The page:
Action scenes are a good way to keep up the tempo and make things happen plotwise but if that’s the only thing that happens in the book, it kind of turns against itself. Is action still action if that’s the only thing that ever happens in the book? I definitely enjoy good action scenes and understand their value, but I don’t think they are an absolutely necessary part of a novel.

One other thing when it comes to plot is that I’m okay with not-so-happy-endings. Sure, I don’t like miserable, gritty endings but I don’t like overly happy-happy-joy-joy kind of endings either. There is a silver lining to every cloud but that’s it: there’s the silver lining and there’s the cloud. The Fountainhead like The Goldfinch were excellent examples of this kind of endings while Eleanor Oliphant was too happy for me – and in that way, unrealistic.

Some Personal Preferences

The last thing I’ll get into detail about in this post is the other stuff that comes with writing a novel. Things like the length of chapters, third-person or first-person point-of-view and present versus past tense. These things might not make a difference if the book is good and the style goes well with the author’s choices but they are still things to consider.

This year, I read books that had either very short chapters or very long chapters. The Fountainhead and The Goldfinch had probably the longest chapters while Ascension, Maze Runner Trilogy and One of Us Is Lying had very short chapters. You can find the pattern: YA books tend to have shorter chapters while books for adults seem to be able to take the time and space for theirs. And who knows, maybe it’s even a question about attention spans?

Short chapters are good page-turners. They make reading the next chapter very easy – I mean, it’s just a couple of pages more. Or like in One of Us Is Lying, the chapters were ten pages or so but the point of view changed twice in every chapter. These are good things, especially if the reader gets bored easily or has trouble finding reading routines – but in the long run, I think this can turn against the novel. Too short chapters make the reading experience more… halting instead of creating long, beautiful waves of scenes. You never seem to get into the events before the chapter is already over – if you know what I mean?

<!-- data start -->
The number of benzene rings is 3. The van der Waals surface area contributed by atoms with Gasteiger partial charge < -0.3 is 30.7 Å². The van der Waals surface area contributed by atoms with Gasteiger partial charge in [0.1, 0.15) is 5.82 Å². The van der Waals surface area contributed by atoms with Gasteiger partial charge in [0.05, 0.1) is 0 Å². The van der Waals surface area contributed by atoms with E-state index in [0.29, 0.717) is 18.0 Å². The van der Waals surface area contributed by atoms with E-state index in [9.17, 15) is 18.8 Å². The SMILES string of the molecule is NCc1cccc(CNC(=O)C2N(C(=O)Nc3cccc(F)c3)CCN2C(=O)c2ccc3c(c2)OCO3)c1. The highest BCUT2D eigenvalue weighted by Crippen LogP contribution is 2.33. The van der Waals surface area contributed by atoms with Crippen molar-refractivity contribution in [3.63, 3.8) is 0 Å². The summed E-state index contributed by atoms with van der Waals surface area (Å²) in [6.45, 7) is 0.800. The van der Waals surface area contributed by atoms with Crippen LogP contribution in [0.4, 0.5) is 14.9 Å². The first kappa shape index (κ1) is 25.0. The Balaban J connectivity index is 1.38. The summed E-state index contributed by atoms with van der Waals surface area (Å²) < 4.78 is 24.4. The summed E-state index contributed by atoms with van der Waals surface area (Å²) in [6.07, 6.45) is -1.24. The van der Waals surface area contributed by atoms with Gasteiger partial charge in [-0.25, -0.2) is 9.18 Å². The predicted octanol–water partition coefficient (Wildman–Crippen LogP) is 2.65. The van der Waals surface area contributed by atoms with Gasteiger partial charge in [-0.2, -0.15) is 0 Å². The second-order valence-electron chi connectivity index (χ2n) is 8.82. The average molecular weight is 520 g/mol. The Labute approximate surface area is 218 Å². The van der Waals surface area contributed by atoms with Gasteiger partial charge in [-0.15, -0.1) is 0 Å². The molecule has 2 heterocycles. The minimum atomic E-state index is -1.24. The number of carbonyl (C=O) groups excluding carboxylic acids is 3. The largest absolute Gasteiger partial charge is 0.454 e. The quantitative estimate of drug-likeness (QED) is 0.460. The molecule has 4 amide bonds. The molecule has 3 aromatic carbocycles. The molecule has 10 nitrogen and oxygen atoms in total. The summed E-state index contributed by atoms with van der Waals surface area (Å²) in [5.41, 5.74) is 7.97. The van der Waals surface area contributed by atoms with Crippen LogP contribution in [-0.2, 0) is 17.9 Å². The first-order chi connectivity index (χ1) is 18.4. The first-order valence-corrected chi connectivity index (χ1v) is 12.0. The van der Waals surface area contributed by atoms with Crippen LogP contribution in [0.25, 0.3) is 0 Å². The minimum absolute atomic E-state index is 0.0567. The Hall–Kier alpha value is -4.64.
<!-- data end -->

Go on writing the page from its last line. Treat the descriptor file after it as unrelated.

Then again very long chapters can become too long and exhausting to take on. I for instance, am a reader who doesn’t like to leave a chapter halfway. But if the chapter is over 30 pages long, I might opt to not read another chapter before I have the time to get through a long chapter like that. That’s not optimal either.

Looking at things this way, I think I prefer best long chapters that are divided into parts. At the moment, I’m reading Stephen King’s It, a book that has very long chapters – but they are divided into 3-12 scenes depending on the length of the chapter. That way, we get to those long chapters with depth, character development and even some action but it doesn’t become exhausting to read them because you can always pause before the next scene begins.

When it comes to writing in past or present tense or in first person or third person, I really have no preference when it comes to reading. I like them all if they are done well. However, I do find that I personally like to write in present tense rather than past and in third person if it feels natural, more “right”. It’s just something I’ve noticed when writing: how I feel like I’m more in the moment, in the midst of action, when writing in present tense.

These are things that come from experience, both in reading and writing and is up to oneself to reflect upon.

Read and Learn Even More

This year, this is what I learnt from the books I read. Much about characters and character development, about the value of action scenes and the pros and cons about long versus short chapters. What I will learn from the books I read in 2020, I’m eager to find out. Maybe in a year from now, I’ll tell you what I learnt this upcoming year?

As I wrote last week, in 2020 I aim to read more of all sorts of books. Different genres, different authors, different settings. I’ll try to read through books that don’t please me as much as I’d like and try my best to learn from them. However, to balance those books I’ll also read some good books just to keep myself developing and strengthening my writerly skills. We’ll see where I end up in twelve months!